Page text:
Greetings to all members in what has been a very difficult and challenging year due to the pandemic.At the ADM last February I indicated that I would not be seeking re-election as chairman in February 2021.
Please feel free to contact me either by phone or email if you are interested in filling this post.It would be good if someone did come forward as I feel the district would benefit from a fresh face.
I am willing to continue as Executive Council Representative if re-elected.
As I write there is hopeful news of vaccines. I hope that next year we shall be, in time, to be able to meet and ring more normally.
May I take this opportunity of wishing you a very happy Christmas and all the best for 2021. Stay well and safe.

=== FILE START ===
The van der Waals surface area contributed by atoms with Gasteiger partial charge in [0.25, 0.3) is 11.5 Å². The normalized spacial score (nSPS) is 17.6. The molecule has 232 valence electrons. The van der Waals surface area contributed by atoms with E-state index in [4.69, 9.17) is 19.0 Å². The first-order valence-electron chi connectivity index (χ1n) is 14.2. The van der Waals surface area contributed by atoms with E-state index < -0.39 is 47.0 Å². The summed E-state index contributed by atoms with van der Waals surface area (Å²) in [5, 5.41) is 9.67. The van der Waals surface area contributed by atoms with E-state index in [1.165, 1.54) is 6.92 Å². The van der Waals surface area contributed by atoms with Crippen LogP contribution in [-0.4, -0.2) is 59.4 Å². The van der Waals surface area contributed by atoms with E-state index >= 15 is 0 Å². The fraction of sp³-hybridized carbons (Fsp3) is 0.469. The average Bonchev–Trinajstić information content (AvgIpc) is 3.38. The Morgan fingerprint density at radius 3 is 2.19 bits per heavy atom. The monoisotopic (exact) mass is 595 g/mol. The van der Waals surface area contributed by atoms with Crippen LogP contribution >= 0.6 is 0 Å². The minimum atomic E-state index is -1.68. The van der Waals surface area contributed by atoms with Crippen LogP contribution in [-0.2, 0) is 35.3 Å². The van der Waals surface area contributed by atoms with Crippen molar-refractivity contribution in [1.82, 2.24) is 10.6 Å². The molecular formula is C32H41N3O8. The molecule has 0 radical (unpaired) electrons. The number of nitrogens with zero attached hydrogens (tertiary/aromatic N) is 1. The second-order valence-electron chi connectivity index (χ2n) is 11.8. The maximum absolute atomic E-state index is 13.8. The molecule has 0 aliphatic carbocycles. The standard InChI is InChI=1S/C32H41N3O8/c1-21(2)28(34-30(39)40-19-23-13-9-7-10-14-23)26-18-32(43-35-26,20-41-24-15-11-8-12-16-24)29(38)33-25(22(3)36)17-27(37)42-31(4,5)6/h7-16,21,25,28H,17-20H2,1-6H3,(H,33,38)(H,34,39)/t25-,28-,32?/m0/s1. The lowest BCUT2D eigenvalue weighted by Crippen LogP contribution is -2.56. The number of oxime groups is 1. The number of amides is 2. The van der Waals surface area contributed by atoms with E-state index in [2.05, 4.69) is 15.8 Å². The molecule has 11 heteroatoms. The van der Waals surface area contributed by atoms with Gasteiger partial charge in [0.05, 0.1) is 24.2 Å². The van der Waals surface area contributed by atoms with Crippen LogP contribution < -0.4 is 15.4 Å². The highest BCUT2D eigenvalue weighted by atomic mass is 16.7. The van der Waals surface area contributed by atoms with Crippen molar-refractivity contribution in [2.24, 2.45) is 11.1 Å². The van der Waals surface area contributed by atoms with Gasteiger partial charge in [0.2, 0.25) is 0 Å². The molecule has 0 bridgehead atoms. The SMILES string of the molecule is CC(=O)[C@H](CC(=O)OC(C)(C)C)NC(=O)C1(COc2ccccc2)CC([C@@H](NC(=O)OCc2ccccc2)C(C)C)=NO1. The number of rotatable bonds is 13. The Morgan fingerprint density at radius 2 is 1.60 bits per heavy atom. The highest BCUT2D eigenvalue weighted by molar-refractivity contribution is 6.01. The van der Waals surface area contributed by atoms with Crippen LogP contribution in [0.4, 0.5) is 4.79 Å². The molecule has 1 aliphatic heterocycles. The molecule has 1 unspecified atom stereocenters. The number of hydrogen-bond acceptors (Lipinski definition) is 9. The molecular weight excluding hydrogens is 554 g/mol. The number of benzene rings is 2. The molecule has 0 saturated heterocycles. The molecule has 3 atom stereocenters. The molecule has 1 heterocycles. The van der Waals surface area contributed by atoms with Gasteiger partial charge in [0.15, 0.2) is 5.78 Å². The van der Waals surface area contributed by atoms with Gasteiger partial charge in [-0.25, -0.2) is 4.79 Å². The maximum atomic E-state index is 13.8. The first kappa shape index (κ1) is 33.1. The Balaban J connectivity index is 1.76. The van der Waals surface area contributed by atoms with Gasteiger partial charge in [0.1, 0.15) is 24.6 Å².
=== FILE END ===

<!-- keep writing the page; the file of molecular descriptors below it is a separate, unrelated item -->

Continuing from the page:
District Annual General Meeting – Saturday 13th Feb 2021
The District Annual General Meeting will take place on Saturday 13th February 2021 at 3pm by Zoom teleconference. To join, click on this link:
This meeting will include the presentation of officers reports and the District Accounts for 2020.
At the meeting nominations will also open for all the officer posts in the District. John Croft has indicated that he does not wish to stand again for the post of Chair, and Bruce Purvis does not wish to stand again as Secretary. We also need to fill the vacant Newsletter Editor post, to help the Guild Comms team.
The District relies on volunteers such as John and Bruce to carry out all of its work. It’s not what the District does for you and your tower, it’s what you can do for the District, and there will be a lot to do to help ringing recover after the pandemic. Please do consider how you can help. The more people that share the load, the better.